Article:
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Stress and Autoimmune Disease

Are you stressed? Most of us are and it’s making us sick. This is especially true if we have stress and autoimmune disease. Up until the 19th century, it was widely believed that stress and physical health were linked. The advancement of modern medicine quieted this belief but we’re seeing more studies indicating there is a link between stress and autoimmune disease and overall physical health.

A report by NCBI discusses stress as a trigger of autoimmune disease. Stress triggers the release of  hormones that impact the immune system causing flares of autoimmune diseases like what I have, rheumatoid arthritis (RA). With any autoimmune disease, the body’s immune system attacks itself. With RA, the synovial membrane is attacked as if it were disease. This causes severe joint pain that we call a flare.

What happens when the body is stressed?

When the body is stressed, it produces hormones like cortisol and epinephrine, the fight or flight hormones of our ancestors, back when we were running from predators. While we don’t run from predators today, we experience stress caused by any number of factors — jobs, traffic, family, money (or lack of), bills, news, social media, and anxiety, to name a few.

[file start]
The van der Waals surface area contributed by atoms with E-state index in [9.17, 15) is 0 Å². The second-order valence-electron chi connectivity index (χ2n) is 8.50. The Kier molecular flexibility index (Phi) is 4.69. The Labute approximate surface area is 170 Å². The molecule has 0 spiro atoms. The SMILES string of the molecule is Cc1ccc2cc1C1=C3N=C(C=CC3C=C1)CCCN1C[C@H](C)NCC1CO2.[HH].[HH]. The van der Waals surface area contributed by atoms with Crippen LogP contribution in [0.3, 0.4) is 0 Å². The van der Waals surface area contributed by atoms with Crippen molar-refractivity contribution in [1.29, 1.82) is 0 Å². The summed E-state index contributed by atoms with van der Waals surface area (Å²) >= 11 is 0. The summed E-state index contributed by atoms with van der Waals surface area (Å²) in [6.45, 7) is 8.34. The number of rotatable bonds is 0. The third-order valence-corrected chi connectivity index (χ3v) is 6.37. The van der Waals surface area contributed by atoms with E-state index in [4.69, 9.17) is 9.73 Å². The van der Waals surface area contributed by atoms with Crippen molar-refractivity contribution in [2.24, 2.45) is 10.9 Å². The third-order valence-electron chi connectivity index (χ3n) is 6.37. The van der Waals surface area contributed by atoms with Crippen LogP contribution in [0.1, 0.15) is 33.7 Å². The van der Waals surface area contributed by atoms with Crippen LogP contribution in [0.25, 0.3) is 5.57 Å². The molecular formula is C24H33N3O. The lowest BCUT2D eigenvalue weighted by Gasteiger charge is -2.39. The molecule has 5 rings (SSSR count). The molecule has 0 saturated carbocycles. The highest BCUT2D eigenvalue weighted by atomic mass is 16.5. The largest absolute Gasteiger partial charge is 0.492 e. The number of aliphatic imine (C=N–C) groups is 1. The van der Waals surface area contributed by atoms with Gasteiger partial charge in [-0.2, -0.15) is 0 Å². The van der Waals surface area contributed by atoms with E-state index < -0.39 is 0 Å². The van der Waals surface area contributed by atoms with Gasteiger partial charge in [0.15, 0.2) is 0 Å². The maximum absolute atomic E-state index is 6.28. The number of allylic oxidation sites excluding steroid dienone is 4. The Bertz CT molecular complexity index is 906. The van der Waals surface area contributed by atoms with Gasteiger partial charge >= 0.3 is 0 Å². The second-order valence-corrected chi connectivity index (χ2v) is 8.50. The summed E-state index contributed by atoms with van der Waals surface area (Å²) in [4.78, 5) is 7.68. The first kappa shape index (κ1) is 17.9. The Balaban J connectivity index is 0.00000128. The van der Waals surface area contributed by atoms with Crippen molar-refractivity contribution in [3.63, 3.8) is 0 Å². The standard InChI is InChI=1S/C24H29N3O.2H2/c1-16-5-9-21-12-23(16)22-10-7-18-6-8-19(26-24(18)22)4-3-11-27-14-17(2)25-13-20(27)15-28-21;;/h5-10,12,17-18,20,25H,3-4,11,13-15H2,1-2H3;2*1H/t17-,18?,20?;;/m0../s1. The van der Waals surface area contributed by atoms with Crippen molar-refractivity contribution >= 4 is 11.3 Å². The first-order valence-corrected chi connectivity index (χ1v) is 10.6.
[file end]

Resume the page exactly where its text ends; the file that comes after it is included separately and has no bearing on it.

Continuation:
The release of these hormones causes increased heart rate, increased breathing rate, changes to the metabolic system (digestion, reproduction, growth, and immunity), weight gain, depression, hypertension, and increased blood pressure.

Patients diagnosed with autoimmune disease already have a compromised immune system. The added stress of everyday life can make them quite ill. Whether you’re diagnosed with an autoimmune disease or not, managing stress should be an important part of your daily routine.

Ways to Manage Stress

Managing stress means identifying stressors and finding ways to eliminate or deal with them. It’s all for the good of your health – mental, physical, and spiritual.

  • Limit the time you spend with people who stress you out.
  • Find a different job.
  • Try different commute times.
  • Eat locally grown, seasonal produce.
  • Try yoga, meditation, and deep breathing. Guided meditations like the disease-specific meditations offered on are especially helpful for those with autoimmune disease.

For many of us, we need to get enough sleep. 6-9 hours for adults should be enough to recharge your mind and body. Try these Natural Remedies for Sleep Disorders including a Nutrient IV drip that includes magnesium (you can get one here at Aurora Natural Medicine), establish a bedtime routine, and stop the caffeine by mid-afternoon.

Stress shouldn’t be making you sick. There are ways to treat it naturally.

If you’re struggling to deal with stress and autoimmune disease or to get enough sleep, call 480-719-5119 to schedule an appointment.